[A few important caveats here: 1. The IHE blogger's larger point that in this market you can do everything right and still not get a job is absolutely true. There are far more qualified people than there are jobs, and so qualified people go without. Everything else I say should be read with that larger problem in mind. 2. I have no intention of commenting on the IHE blogger's specific case except for the fact that blogging seems not to have served her as a job credential. She's not asking my advice.]
But here's the big takeaway:
You can't blog your way to a tenure-track professorship.You simply can't. Even a gig at IHE or The Chronicle for Higher Education is not enough. That doesn't mean blogging is not professionally useful to you. It means you need to be clear about what it's useful for.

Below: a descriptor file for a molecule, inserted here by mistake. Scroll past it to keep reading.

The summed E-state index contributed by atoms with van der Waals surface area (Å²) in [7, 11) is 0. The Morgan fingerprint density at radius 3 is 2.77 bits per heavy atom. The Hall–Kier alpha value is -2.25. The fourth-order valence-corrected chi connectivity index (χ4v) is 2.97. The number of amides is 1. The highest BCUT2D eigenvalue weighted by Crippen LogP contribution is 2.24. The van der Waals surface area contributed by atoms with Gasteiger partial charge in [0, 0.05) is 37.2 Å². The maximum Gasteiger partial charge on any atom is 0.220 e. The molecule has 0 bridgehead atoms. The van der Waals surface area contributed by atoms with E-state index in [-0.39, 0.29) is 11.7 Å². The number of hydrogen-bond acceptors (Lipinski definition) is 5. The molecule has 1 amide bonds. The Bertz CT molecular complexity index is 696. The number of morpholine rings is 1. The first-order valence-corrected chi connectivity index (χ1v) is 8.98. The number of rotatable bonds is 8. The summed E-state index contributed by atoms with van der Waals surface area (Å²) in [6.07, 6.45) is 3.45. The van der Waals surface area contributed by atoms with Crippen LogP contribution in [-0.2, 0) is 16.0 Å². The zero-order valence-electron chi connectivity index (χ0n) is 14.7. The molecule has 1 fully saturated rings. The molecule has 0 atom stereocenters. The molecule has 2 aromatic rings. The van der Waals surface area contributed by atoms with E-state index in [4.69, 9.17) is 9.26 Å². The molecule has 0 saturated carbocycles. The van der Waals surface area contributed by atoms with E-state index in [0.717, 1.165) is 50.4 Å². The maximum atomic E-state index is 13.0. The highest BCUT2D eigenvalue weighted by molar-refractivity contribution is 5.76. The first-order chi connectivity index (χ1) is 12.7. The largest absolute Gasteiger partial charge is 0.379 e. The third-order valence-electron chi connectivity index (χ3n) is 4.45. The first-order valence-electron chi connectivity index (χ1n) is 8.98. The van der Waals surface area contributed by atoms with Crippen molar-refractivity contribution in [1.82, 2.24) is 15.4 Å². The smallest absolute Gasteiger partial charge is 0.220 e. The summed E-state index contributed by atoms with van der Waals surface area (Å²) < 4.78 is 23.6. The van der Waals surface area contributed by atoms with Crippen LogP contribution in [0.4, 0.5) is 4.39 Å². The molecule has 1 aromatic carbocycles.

Blogging and other social media serve academics by bringing you to other people's attention and building your professional network. It works largely as publicity for your other work, and it widens your potential audience while strengthening your connections. (I, like many bloggers, mainly do this for non-professional reasons, but this is a fair assessment of blogging's professional benefits. And because academia is a small world, you can get most of those benefits even with a pseudonymous blog.) The most successful academic bloggers I can think of, such as Tenured Radical and Historiann, are productive bloggers who've built up a strong community of readers and commenters on one hand while also maintaining a steady output of strong scholarly writing on the other. Their blogging works as what military types call a "force multiplier" for their other work, making their scholarship more effective by drawing more audience attention to it.